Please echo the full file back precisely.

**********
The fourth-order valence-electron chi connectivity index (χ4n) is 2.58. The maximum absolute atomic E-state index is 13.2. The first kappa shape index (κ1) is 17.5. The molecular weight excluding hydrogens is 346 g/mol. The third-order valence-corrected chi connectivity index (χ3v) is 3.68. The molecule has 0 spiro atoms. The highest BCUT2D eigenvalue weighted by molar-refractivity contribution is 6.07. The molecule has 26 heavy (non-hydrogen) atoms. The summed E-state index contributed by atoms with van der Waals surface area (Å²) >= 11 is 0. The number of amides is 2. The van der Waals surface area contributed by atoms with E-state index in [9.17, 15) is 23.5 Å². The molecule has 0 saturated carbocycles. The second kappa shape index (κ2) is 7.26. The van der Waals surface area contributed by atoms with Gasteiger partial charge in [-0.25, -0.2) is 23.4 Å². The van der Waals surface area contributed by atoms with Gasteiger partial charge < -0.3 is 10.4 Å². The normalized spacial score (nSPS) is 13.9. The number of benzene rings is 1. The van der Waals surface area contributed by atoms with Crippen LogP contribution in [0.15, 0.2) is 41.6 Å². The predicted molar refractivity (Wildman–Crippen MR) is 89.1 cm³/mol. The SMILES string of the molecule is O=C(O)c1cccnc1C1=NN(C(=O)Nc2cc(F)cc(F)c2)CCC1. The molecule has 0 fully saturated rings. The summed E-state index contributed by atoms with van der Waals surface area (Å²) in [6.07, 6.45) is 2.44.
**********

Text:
The fourth-order valence-electron chi connectivity index (χ4n) is 2.58. The maximum absolute atomic E-state index is 13.2. The first kappa shape index (κ1) is 17.5. The molecular weight excluding hydrogens is 346 g/mol. The third-order valence-corrected chi connectivity index (χ3v) is 3.68. The molecule has 0 spiro atoms. The highest BCUT2D eigenvalue weighted by molar-refractivity contribution is 6.07. The molecule has 26 heavy (non-hydrogen) atoms. The summed E-state index contributed by atoms with van der Waals surface area (Å²) >= 11 is 0. The number of amides is 2. The van der Waals surface area contributed by atoms with E-state index in [9.17, 15) is 23.5 Å². The molecule has 0 saturated carbocycles. The second kappa shape index (κ2) is 7.26. The van der Waals surface area contributed by atoms with Gasteiger partial charge in [-0.25, -0.2) is 23.4 Å². The van der Waals surface area contributed by atoms with Gasteiger partial charge < -0.3 is 10.4 Å². The normalized spacial score (nSPS) is 13.9. The number of benzene rings is 1. The van der Waals surface area contributed by atoms with Crippen LogP contribution in [0.15, 0.2) is 41.6 Å². The predicted molar refractivity (Wildman–Crippen MR) is 89.1 cm³/mol. The SMILES string of the molecule is O=C(O)c1cccnc1C1=NN(C(=O)Nc2cc(F)cc(F)c2)CCC1. The molecule has 0 fully saturated rings. The summed E-state index contributed by atoms with van der Waals surface area (Å²) in [6.07, 6.45) is 2.44.